Hot weather has come to New England, and we, of course, want to spend as much time as possible outdoors. And we certainly don’t want to heat up our kitchens and our houses while we cook. A great way to remain part of the summer fun and help beat the summer heat is to install an outdoor kitchen.
Outdoor kitchens have progressed beyond having a BBQ grill and mini fridge tucked away in the corner of the yard; many standard kitchen appliances are available in models that can be installed outdoors, so you can customize and design a kitchen that will truly fit your family’s needs and your home’s space and décor. Adding a beautiful and well-equipped kitchen greatly increases a property’s value; some homes have seen a return on investment of 100%-200%.
Create a Plan
Once you’ve decided an outdoor kitchen is right for you, you need to start by figuring out what you primarily want to do in this kitchen. It’s easy to get carried away while dreaming and designing, and as with every renovation, the costs can add up quickly.
Think about how your family eats, and how much you entertain. Will you need a brick pizza oven, or will a steel one do? Or do you need a pizza oven at all? Will you need taps in your wet bar, or will a built-in ice chest for chilling beverages suffice? A large grill is great, but will you need a roasting spit? Do you need a small grill or fridge, or larger ones?
There are so many appliance choices available, so taking time to think about how you use your outdoor space is really the best first step. You can fill your shopping list with “must haves” from there.
Choose a location
Think of an outdoor kitchen as an extension of your indoor kitchen. It should be located close to your indoor kitchen, if possible, to make the inevitable trips indoors to grab ingredients, pots and pans, etc., easier on the chef. The kitchen should be designed to keep the chef part of the outdoor activities, so as you’re choosing your location, allow space for seating in and around the kitchen area itself.
Consider how this kitchen will fit into your décor. Ideally, you’ll want this kitchen to be built with any stonework that already exists around your home, so you can match or complement the patio tiles or wall masonry. Will you be able to extend your roofline to cover this kitchen, or would you prefer this kitchen to be under an awning or located in a pergola or separate structure? The kitchen’s location would be best situated in a spot that’s at least partially shaded and away from the wind, to make it a comfortable spot for cooking, eating, and entertaining.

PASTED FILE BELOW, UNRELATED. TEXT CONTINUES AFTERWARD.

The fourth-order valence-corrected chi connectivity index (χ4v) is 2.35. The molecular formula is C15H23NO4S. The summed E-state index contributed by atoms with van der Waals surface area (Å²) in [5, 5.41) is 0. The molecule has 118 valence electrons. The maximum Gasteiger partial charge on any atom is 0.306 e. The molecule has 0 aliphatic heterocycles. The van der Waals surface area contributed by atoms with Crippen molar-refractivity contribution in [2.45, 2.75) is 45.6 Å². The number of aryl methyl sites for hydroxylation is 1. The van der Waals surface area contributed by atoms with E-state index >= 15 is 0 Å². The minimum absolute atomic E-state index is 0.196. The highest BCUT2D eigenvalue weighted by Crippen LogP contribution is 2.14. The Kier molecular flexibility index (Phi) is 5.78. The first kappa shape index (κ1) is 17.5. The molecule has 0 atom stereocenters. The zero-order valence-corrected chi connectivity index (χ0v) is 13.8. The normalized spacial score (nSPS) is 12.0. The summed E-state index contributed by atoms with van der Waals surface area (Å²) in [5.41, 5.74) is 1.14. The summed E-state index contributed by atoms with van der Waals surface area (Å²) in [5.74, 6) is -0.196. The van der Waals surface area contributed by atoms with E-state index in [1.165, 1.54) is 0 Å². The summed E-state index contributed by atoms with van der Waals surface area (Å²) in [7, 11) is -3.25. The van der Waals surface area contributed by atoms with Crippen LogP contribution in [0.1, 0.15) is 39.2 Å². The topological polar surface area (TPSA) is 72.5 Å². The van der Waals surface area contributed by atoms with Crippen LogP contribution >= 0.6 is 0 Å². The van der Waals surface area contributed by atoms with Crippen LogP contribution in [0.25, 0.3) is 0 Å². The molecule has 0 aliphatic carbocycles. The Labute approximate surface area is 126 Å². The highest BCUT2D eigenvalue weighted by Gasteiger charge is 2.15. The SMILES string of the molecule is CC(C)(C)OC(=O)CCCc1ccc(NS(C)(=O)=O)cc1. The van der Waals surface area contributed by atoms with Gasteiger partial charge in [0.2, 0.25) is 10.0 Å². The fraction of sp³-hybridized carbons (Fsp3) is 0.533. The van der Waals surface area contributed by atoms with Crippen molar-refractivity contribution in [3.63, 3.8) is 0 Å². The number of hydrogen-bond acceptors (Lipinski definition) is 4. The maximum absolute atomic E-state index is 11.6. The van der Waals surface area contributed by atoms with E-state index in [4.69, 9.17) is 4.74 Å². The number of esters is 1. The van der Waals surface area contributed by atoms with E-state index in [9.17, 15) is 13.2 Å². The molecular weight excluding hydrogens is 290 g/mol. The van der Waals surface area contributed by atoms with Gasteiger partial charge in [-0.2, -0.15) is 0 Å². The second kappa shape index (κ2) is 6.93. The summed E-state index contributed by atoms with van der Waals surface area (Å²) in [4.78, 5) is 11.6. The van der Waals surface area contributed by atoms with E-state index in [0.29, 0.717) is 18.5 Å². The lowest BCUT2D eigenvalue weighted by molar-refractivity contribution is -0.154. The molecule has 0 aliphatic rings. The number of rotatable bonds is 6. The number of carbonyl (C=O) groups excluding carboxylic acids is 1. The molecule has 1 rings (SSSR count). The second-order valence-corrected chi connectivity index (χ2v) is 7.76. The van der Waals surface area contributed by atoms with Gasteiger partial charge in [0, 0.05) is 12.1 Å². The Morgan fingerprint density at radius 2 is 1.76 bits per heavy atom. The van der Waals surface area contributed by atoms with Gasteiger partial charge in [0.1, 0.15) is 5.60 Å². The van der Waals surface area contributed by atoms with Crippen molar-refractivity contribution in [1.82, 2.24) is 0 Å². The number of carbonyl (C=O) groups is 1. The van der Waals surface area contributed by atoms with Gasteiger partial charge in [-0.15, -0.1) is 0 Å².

Kit it Out
Once you’ve thought about what you want to do with the space you’ve chosen, how your family eats, and how you want to entertain, now, it’s time to go shopping. There are so many choices available for outdoor kitchens when it comes to appliances and fixtures. Here are some quick “shopping” lists to help you consider:
- BBQ Grill
- Pizza Oven
- Roasting Spit
- Warming Drawers
- Gas Side Burners
- Gas Griddles
- Hood Vent
- Proper venting for Gas Appliances
- Ice Drawers or Bins
- Wine Chillers/Fridges
Wet Bar/Beverage Center
Standard Kitchen Necessities
- Countertops/Prep surfaces
- Storage Cabinets, Drawers and Shelves
- Pantry Storage
- Compost Bins
Entertainment & Comfort
Choosing the materials for your outdoor kitchen build is like designing your indoor kitchen, but with one extra consideration: this kitchen must withstand the elements across all four of New England’s seasons. During the hot summer months, you must be able to touch surfaces without getting burned, and surfaces must be able to withstand the cold, snow, and sometimes abrupt changes in temperature we experience throughout the year.
For countertops, consider surfaces that are easily cleaned and that won’t readily show burn marks if hot pots get put down on them or show stains if something is spilled on them. Choices include:
- Granite is always a good choice (we are the Granite state after all), but since granite gets hot in the sun, use it in shaded areas. If you must use it in the sun, choose a light color.
- Quartz is another popular choice for countertops in indoor kitchens, but it will yellow in the sun and can’t stand up to our freeze/thaw cycles, so damage can occur.
- Concrete is a good option and can be beautiful, but keep in mind that it needs to be sealed every couple of years.
- Soapstone is beautiful in kitchens, but it scratches easily, and any oil will leave a stain.
- Metal will be too hot to use as a countertop outdoors, and with our humidity and snow, will corrode quickly.
For cabinets, consider building cabinet frameworks out of stonework or masonry that matches your existing masonry or tiles. You can use stainless steel doors and cabinets that are nestled right into the stonework. If you prefer wood, there are many options that work well outdoors too.